City of Delta Junction officials are worried about the rising cost of operating the city’s landfill. And they’re wondering what happened to the 400 tons of trash they were expecting to be dumped there.
How do you lose 400 tons of trash? That’s a question Delta Mayor Pete Hallgren is trying to answer after finding out the city got one-third less tonnage of solid waste dumped into the city landfill last year than expected.
“The amount of garbage that’s come in has dropped – fairly dramatically,” he said. “Which means we’re taking in less revenue now than we were four years ago.”
Hallgren says landfill use has been slowly declining over the past four years. But he says the dropoff of tipping fees last year is putting pressure on the city budget.
“Somewhere along the line, we’ve got to at least recognize the fact that the landfill is just not paying its way right now,” he said.
The City Council intended the landfill to be self-supporting after it was built in 2005. But Hallgren says the city has been “subsidizing” the operation over the past few years with money coming out of a $300,000 state grant. But he says that can’t continue, because the remaining money is needed to expand the facility.
“It’s looking like we are out over a $100,000 out of that grant,” he said. “And we’re going to have to use the grant to build a new cell. We don’t need it quite yet, but you’ve got to build them before you need them. So, the grant is not going to be available.”
Last month the city council hiked landfill tipping fees by 28 percent, from $125 to $160 per ton. It was almost enough to close the revenue gap. Hallgren says closing the landfill is not an option.
Meanwhile, the question remains: where’s the missing 400 tons of trash?
The mayor, and others, says some is getting dumped at Fairbanks North Star Borough transfer sites in Salcha.
“Let’s face it – Delta people go to Fairbanks. And there’s transfer stations on the way to Fairbanks from Delta.”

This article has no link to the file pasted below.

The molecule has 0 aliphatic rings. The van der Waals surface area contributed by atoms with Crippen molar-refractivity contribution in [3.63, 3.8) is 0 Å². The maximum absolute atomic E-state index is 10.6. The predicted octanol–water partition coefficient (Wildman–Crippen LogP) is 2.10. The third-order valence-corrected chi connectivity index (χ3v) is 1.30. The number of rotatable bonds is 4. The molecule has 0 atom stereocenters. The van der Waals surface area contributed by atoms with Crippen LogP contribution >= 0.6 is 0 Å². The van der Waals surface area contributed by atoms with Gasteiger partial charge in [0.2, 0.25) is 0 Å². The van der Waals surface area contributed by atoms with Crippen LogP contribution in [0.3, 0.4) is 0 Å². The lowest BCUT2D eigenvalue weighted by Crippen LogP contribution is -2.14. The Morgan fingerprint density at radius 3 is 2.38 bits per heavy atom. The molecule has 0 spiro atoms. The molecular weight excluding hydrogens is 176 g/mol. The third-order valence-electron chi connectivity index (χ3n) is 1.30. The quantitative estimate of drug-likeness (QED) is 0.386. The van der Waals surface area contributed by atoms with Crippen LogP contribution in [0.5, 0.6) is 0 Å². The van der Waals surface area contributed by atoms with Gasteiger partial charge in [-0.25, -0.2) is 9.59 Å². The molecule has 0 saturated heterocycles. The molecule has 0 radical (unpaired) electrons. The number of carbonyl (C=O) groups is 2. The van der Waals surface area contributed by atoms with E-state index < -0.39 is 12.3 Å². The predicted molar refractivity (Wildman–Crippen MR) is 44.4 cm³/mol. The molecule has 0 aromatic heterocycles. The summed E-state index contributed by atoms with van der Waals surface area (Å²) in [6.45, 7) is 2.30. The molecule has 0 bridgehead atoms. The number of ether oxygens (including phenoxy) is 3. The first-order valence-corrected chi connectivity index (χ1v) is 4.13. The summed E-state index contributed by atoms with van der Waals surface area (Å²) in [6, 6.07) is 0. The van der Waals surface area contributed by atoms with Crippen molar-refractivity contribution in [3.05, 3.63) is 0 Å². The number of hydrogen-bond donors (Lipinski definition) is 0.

Data from the borough’s hauling contractor shows trash dumped at Salcha and other borough transfer sites increased last year, but there’s no way to determine how much of that came from people from outside the borough.
City officials also are concerned at least some of the missing trash has been burned or buried in unregulated dumps, though there’s been no report of that around Delta.
But one area resident did report tons of trash being stored on the property of the local trash-hauling company.
“You could very definitely smell rotting garbage,” said Stacy Petersen, who lives down the road from Delta Sanitation in a mainly residential area.
Petersen says she’d been complaining to the company for storing trash in big rolloff-type dumpsters on its property for weeks. One day last fall she and her husband, Jamie, came across an overwhelming stench wafting from the property while they were out walking their dogs.
“The smell was so bad we could only go halfway and then we turned around and came back,” she said.“That’s when I told Jamie I said ‘That’s it. I’ve had enough.’”
Petersen took her complaints to the Regulatory Commission of Alaska, which launched an investigation. Delta Sanitation officials told the agency they’d run into financial problems and had to store trash on their property until they could catch up on payments to the city so they could start using the landfill again. The city had started turning away Delta Sanitation trash trucks early last year after the company racked up thousands of dollars in unpaid fees.
In October, the agency ordered Delta Sanitation to fix its finances and pay the city.
Meanwhile, the state Department of Environmental Conservation ordered Delta Sanitation to remove the trash and take it to the landfill.
Company officials declined to talk to KUAC. But last month they did haul seven tons to the landfill.
City officials admit they still can’t account for what happened to the other 393 tons of trash.